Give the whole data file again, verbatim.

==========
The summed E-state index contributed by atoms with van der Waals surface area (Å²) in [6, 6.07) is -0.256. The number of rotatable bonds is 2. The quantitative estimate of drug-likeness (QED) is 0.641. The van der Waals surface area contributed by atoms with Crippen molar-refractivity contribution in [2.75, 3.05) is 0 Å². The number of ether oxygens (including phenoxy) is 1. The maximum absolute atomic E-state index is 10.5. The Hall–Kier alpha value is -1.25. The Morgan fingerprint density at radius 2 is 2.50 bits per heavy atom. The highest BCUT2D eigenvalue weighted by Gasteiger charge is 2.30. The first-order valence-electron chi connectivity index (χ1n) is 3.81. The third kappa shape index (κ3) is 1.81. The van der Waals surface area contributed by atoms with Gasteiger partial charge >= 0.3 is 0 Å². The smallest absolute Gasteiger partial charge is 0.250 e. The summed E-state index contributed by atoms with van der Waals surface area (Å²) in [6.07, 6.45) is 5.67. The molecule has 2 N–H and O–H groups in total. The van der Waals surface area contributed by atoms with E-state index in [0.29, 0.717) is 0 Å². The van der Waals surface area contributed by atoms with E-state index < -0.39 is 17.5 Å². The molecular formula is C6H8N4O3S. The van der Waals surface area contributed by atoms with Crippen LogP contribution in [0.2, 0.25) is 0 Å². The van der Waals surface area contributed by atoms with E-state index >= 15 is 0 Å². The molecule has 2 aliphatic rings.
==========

The summed E-state index contributed by atoms with van der Waals surface area (Å²) in [6, 6.07) is -0.256. The number of rotatable bonds is 2. The quantitative estimate of drug-likeness (QED) is 0.641. The van der Waals surface area contributed by atoms with Crippen molar-refractivity contribution in [2.75, 3.05) is 0 Å². The number of ether oxygens (including phenoxy) is 1. The maximum absolute atomic E-state index is 10.5. The Hall–Kier alpha value is -1.25. The Morgan fingerprint density at radius 2 is 2.50 bits per heavy atom. The highest BCUT2D eigenvalue weighted by Gasteiger charge is 2.30. The first-order valence-electron chi connectivity index (χ1n) is 3.81. The third kappa shape index (κ3) is 1.81. The van der Waals surface area contributed by atoms with Gasteiger partial charge >= 0.3 is 0 Å². The smallest absolute Gasteiger partial charge is 0.250 e. The summed E-state index contributed by atoms with van der Waals surface area (Å²) in [6.07, 6.45) is 5.67. The molecule has 2 N–H and O–H groups in total. The van der Waals surface area contributed by atoms with E-state index in [0.29, 0.717) is 0 Å². The van der Waals surface area contributed by atoms with E-state index < -0.39 is 17.5 Å². The molecular formula is C6H8N4O3S. The van der Waals surface area contributed by atoms with Crippen LogP contribution in [0.2, 0.25) is 0 Å². The van der Waals surface area contributed by atoms with E-state index >= 15 is 0 Å². The molecule has 2 aliphatic rings.